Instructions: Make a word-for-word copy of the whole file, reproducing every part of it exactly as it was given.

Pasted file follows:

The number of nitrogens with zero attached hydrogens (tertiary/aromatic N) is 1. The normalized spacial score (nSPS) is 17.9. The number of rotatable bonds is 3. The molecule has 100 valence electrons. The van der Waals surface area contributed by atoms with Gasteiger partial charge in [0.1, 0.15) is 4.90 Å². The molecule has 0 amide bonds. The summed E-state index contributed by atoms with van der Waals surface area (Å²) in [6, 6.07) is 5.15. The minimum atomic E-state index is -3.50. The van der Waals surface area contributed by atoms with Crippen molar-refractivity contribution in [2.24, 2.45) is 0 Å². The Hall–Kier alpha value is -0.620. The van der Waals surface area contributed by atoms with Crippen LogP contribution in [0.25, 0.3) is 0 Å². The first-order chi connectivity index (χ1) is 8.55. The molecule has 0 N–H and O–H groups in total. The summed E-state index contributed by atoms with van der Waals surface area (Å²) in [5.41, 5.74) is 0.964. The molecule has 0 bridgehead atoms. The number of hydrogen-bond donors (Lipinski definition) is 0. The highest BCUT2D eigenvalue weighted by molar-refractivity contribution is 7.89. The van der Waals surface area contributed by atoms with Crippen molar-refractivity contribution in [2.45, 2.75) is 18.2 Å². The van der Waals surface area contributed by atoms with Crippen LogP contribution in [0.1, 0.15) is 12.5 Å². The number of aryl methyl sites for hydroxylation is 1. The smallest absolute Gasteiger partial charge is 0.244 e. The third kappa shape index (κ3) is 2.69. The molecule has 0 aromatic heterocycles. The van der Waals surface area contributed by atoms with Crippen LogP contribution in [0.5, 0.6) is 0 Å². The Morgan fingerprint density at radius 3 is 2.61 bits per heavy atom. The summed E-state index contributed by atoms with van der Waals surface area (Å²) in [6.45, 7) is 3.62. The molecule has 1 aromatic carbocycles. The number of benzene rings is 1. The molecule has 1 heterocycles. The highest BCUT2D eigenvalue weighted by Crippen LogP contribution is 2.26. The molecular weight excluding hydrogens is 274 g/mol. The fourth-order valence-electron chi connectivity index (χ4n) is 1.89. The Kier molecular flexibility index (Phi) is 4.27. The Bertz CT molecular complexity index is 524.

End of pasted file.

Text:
The number of nitrogens with zero attached hydrogens (tertiary/aromatic N) is 1. The normalized spacial score (nSPS) is 17.9. The number of rotatable bonds is 3. The molecule has 100 valence electrons. The van der Waals surface area contributed by atoms with Gasteiger partial charge in [0.1, 0.15) is 4.90 Å². The molecule has 0 amide bonds. The summed E-state index contributed by atoms with van der Waals surface area (Å²) in [6, 6.07) is 5.15. The minimum atomic E-state index is -3.50. The van der Waals surface area contributed by atoms with Crippen molar-refractivity contribution in [2.24, 2.45) is 0 Å². The Hall–Kier alpha value is -0.620. The van der Waals surface area contributed by atoms with Crippen LogP contribution in [0.25, 0.3) is 0 Å². The first-order chi connectivity index (χ1) is 8.55. The molecule has 0 N–H and O–H groups in total. The summed E-state index contributed by atoms with van der Waals surface area (Å²) in [5.41, 5.74) is 0.964. The molecule has 0 bridgehead atoms. The number of hydrogen-bond donors (Lipinski definition) is 0. The highest BCUT2D eigenvalue weighted by molar-refractivity contribution is 7.89. The van der Waals surface area contributed by atoms with Crippen molar-refractivity contribution in [2.45, 2.75) is 18.2 Å². The van der Waals surface area contributed by atoms with Crippen LogP contribution in [0.1, 0.15) is 12.5 Å². The number of aryl methyl sites for hydroxylation is 1. The smallest absolute Gasteiger partial charge is 0.244 e. The third kappa shape index (κ3) is 2.69. The molecule has 0 aromatic heterocycles. The van der Waals surface area contributed by atoms with Crippen LogP contribution in [0.5, 0.6) is 0 Å². The Morgan fingerprint density at radius 3 is 2.61 bits per heavy atom. The summed E-state index contributed by atoms with van der Waals surface area (Å²) in [6.45, 7) is 3.62. The molecule has 1 aromatic carbocycles. The number of benzene rings is 1. The molecule has 1 heterocycles. The highest BCUT2D eigenvalue weighted by Crippen LogP contribution is 2.26. The molecular weight excluding hydrogens is 274 g/mol. The fourth-order valence-electron chi connectivity index (χ4n) is 1.89. The Kier molecular flexibility index (Phi) is 4.27. The Bertz CT molecular complexity index is 524.